Some Mothers Donít Get A Perfect Ending

By Erma Bombeck

 

              IF you are looking for an answer this

Mother's Day on why God reclaimed your child,

I don't know.

 

I only know that thousands of mothers out there today

desperately need an answer as to why they were permitted

to go through the elation of carrying a child and then to lose it

to miscarriage, accident, violence, disease, or drugs.

  Motherhood isn't just a series of contractions,

it is a state of mind.

 

From the moment we know life is inside us,we feel

a responsibility to protect and defend that human being.

It's a promise we can't keep.

We beat ourselves to death over that pledge.

 

"If I hadn't worked through the eighth month"

"If I had just taken him to the doctor when he had a fever"

"If I hadn't let him use the car that night"

"If I hadn't been so naive, I'd noticed he was on drugs".

 

The longer I live, the more convinced I become that

surviving changes us.

After the bitterness, the anger, the guilt and despair are

tempered by time, we look at life differently.

 

When I was writing my book

"I Want to Grow Hair,I Want to Grow Up.

I Want to Go to Boise,"

I talked with mothers who has lost lost a child to cancer.

every single one of  said  that death gave their lives

new meaning and purpose.

 

And who do you think prepared them for the rough, lonely

road they had to travel?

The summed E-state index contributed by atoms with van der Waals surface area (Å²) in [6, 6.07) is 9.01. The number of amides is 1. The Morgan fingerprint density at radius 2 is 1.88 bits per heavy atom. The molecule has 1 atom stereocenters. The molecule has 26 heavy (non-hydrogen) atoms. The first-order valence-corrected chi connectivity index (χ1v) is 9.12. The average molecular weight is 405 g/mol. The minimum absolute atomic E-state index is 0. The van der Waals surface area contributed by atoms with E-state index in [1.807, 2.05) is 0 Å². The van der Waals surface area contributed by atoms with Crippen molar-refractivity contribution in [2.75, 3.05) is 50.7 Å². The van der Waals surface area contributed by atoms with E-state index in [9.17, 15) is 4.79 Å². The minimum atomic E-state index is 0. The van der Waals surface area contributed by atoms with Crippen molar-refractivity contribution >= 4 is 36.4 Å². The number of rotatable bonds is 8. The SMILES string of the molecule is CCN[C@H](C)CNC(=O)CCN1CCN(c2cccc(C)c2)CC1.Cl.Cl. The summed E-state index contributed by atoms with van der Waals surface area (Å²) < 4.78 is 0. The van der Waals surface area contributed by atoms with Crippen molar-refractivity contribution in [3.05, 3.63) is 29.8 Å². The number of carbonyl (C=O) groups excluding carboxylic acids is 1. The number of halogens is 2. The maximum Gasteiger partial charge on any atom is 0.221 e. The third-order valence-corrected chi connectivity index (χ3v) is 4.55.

Their dying child.

  They pointed their mothers to the future and told them to

 keep going.

The children had already accepted what their mothers

were fighting to reject.

 

The children in the bomb out nursery in Oklahoma City

have now touched more lives then they will ever know.

Workers who had probably given their kids a

mechanical pat on the head without  thinking that

morning were making calls home during the day to their

children to say,"I love you."

 

This may seem like a strange Mothers day column on a

day when joy and life abound for millions of mothers through

out the country.

But it's also a day of appreciation and respect.

 

I can think of no other mothers who deserve it more

then those who had  to give a child back.

 

In the face of adversity we are not permitted to ask

"Why me?"

You can ask, but you won't get an answer.

 

Maybe you are the instrument who is left behind to perpetuate

the life that was lost and appreciate the time you had

with them to do it

 

The late Gilda Radner summed it up pretty well.

"I wanted a perfect ending. Now I've learned

the hard way that some poems don't rhyme

and some stories don't have a clear beginning,

middle, and end. Life is about not knowing,

having to change, taking the moment and making the best of it,

without knowing what is going to happen next.

Delicious ambiguity."

 

 

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